Description Of Intervention

Unlike most techniques or exercises, this intervention is not distinct in appearance nor does it have a unique stage in group process. Instead, it occurs as if nothing different was occurring. At a critical juncture, the group leader may simply share a reflection that, on the surface, seems to be more there-and-then than here-and-now oriented. The reflection by the leader involves interceding in the discussion with a metaphor or with a short story that at some unconscious level is connected to the ongoing group process or as a response to an individual's personal sharing.

Using standard descriptions of a four-phase group trajectory: preparation, transition, working, and termination (Shapiro, Peltz & Bern-adett-Shapiro, 1998), this procedure is one that is best suited to the third or working (also known as treatment or therapy) phase. It is designed to increase intrapsychic depth, once the group trust is sufficiently strong to support such enhanced levels of affect. However, it may be employed judiciously in the transition phase, while the group is testing the leadership, or in termination with a focus on transfer of training.

Step 1

Allow the normal group discussion to progress until something gets stuck.

Step 2

Focus on process including reflecting on the lack of movement, etc.

Step 3

Slip into a storytelling mode of speech and tell a short story or metaphor along with "therapeutic amazement" (i.e., "/ don't know why I would he thinking about this at this time" or "This reminds me of a fellow I once met").

Step 4

Allow the group members time to respond to the story, including any confusion they may experience.

Step 5

Continue as if nothing different or unusual had occurred. Examples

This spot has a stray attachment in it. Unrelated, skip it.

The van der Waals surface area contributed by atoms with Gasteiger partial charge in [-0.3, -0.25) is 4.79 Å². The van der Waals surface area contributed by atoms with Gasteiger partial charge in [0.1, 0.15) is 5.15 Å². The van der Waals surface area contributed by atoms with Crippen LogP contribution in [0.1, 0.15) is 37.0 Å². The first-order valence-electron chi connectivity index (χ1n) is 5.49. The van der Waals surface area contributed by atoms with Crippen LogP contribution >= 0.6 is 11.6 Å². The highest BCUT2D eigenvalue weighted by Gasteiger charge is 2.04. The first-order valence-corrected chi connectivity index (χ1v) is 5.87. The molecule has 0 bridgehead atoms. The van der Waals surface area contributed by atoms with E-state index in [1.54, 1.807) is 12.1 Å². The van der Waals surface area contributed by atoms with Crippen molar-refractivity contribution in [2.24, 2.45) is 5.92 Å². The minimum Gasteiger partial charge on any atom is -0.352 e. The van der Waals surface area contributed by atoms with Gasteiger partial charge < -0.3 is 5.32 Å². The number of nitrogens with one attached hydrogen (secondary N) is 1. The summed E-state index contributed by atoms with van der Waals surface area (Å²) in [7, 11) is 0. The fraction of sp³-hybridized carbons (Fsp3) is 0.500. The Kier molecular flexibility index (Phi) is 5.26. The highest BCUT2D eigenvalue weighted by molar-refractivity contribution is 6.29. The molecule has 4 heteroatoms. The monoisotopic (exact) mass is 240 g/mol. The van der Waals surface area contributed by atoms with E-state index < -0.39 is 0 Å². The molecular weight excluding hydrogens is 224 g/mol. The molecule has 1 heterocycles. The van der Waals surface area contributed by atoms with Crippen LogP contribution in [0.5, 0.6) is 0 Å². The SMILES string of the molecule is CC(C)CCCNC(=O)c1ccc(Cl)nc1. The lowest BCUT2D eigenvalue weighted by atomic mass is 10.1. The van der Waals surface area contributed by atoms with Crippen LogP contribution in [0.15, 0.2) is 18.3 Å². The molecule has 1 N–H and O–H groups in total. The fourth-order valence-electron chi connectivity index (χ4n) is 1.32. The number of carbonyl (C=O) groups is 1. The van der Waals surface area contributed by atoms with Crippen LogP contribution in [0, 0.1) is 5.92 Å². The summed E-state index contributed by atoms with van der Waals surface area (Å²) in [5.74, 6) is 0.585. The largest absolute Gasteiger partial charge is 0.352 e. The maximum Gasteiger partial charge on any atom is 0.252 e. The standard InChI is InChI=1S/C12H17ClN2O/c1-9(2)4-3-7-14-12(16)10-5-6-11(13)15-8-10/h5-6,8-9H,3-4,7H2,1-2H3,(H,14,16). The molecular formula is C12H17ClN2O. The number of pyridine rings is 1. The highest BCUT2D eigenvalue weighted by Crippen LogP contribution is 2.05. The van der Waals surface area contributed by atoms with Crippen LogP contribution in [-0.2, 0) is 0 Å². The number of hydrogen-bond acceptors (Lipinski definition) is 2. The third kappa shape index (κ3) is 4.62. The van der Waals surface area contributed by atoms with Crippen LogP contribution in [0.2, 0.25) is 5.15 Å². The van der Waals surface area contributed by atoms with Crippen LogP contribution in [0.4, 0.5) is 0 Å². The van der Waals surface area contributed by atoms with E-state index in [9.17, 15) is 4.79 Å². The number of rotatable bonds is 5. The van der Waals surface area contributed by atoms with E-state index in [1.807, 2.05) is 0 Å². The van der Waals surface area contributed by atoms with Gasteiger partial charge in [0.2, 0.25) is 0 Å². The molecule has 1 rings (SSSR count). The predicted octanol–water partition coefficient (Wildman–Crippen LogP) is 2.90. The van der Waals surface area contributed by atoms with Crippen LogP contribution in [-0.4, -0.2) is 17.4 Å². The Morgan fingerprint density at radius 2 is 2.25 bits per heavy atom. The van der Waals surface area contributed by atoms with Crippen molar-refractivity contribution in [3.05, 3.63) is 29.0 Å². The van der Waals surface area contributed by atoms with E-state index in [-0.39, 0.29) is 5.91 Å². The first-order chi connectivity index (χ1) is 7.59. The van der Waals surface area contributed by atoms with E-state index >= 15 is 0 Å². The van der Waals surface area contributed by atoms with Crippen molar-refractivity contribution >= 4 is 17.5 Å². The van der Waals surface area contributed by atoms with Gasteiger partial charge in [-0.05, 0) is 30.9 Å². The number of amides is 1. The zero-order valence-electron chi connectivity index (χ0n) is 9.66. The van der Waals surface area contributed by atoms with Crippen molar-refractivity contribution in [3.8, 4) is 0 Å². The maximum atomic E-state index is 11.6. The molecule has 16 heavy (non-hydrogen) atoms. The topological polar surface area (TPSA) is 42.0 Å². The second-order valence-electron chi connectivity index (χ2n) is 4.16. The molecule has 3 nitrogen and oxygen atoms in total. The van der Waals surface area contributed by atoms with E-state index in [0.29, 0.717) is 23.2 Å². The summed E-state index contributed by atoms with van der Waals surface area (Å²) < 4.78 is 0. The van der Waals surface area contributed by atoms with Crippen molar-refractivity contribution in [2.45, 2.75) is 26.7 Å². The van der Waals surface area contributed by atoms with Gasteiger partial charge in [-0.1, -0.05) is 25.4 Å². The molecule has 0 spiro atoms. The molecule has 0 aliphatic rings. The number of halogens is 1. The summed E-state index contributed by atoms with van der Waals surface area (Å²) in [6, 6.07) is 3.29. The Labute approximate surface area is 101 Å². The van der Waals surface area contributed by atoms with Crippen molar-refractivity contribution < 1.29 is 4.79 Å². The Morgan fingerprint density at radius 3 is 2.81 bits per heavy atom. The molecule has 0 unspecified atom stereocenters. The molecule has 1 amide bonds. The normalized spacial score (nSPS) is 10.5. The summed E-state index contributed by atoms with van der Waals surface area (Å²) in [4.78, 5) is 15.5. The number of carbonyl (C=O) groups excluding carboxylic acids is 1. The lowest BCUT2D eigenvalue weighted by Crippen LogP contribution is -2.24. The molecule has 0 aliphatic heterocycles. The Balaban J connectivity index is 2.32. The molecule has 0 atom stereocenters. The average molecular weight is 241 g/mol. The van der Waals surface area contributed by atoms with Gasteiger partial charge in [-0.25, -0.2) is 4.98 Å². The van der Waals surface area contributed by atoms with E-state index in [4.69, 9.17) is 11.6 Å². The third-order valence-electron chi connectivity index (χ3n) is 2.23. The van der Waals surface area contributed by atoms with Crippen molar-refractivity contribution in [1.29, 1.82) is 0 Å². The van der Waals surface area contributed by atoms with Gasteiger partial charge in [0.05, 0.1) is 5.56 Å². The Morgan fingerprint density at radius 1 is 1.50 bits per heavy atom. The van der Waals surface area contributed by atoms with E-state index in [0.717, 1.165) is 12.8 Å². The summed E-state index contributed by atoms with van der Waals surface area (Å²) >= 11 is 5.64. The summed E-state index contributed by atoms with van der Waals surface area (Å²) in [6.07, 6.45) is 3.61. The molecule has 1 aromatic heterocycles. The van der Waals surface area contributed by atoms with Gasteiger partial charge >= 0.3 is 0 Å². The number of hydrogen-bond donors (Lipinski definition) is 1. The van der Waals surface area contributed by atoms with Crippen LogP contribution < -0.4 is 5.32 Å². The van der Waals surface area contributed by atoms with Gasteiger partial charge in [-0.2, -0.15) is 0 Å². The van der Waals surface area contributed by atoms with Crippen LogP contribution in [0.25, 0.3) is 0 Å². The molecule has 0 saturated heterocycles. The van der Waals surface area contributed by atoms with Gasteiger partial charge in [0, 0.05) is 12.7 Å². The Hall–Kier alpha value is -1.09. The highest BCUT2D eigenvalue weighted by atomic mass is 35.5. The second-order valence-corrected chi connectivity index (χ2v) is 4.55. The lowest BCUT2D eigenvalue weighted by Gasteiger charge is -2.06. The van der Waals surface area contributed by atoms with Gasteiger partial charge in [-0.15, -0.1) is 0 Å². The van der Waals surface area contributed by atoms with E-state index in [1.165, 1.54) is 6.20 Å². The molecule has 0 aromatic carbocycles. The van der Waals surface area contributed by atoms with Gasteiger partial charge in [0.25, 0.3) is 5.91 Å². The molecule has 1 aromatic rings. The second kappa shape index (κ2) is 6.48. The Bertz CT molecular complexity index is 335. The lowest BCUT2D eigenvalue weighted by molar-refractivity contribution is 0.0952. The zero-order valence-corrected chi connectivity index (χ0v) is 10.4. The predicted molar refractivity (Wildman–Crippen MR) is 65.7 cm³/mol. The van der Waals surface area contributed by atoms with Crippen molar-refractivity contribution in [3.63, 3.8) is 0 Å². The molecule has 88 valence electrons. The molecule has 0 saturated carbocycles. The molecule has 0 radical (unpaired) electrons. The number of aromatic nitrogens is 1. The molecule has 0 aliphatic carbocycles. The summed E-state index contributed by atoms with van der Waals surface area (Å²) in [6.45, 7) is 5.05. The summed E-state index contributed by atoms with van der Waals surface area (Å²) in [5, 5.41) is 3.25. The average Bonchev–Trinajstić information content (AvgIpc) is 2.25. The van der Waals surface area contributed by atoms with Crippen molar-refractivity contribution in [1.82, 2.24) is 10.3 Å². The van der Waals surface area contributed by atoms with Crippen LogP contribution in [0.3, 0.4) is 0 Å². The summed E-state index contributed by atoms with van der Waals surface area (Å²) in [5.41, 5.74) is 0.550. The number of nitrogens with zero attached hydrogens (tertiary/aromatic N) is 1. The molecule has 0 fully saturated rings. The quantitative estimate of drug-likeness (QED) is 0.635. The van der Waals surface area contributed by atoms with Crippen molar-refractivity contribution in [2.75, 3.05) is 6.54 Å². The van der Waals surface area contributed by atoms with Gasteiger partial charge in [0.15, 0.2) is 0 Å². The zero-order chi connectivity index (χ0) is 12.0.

During the treatment phase of a group of health care professionals, two members (Jake and Sally) were describing their "sandwich generation" dilemma, while other members of the group listened intently. Each of the members described feeling overburdened and trapped by simultaneous responsibilities to aging parents, school-aged children, and to their personal retirement. After sharing their experiences and feelings and hearing empathic feedback from other members, the group seemed to experience a lack of energy, described by Jake as a "sense that my own life is over."

Focusing on his experience of a loss of energy, I responded, to Jake, the forty-five-year-old male in the group. My initial response was empathy for his situation; then I began defocusing into a short story. "Jake, your situation seems so difficult and you seem trapped by the very real responsibilities to your family." Slowing my pace as if reminiscing, I said, "I don't know why I am thinking of this, but as you were talking, I was hearing that little speech that accompanies eveiy commercial airline flight. You know, the one that tells us if there's a drop in cabin pressure and the oxygen masks drop. If you are traveling with a minor child you are to put on your mask first."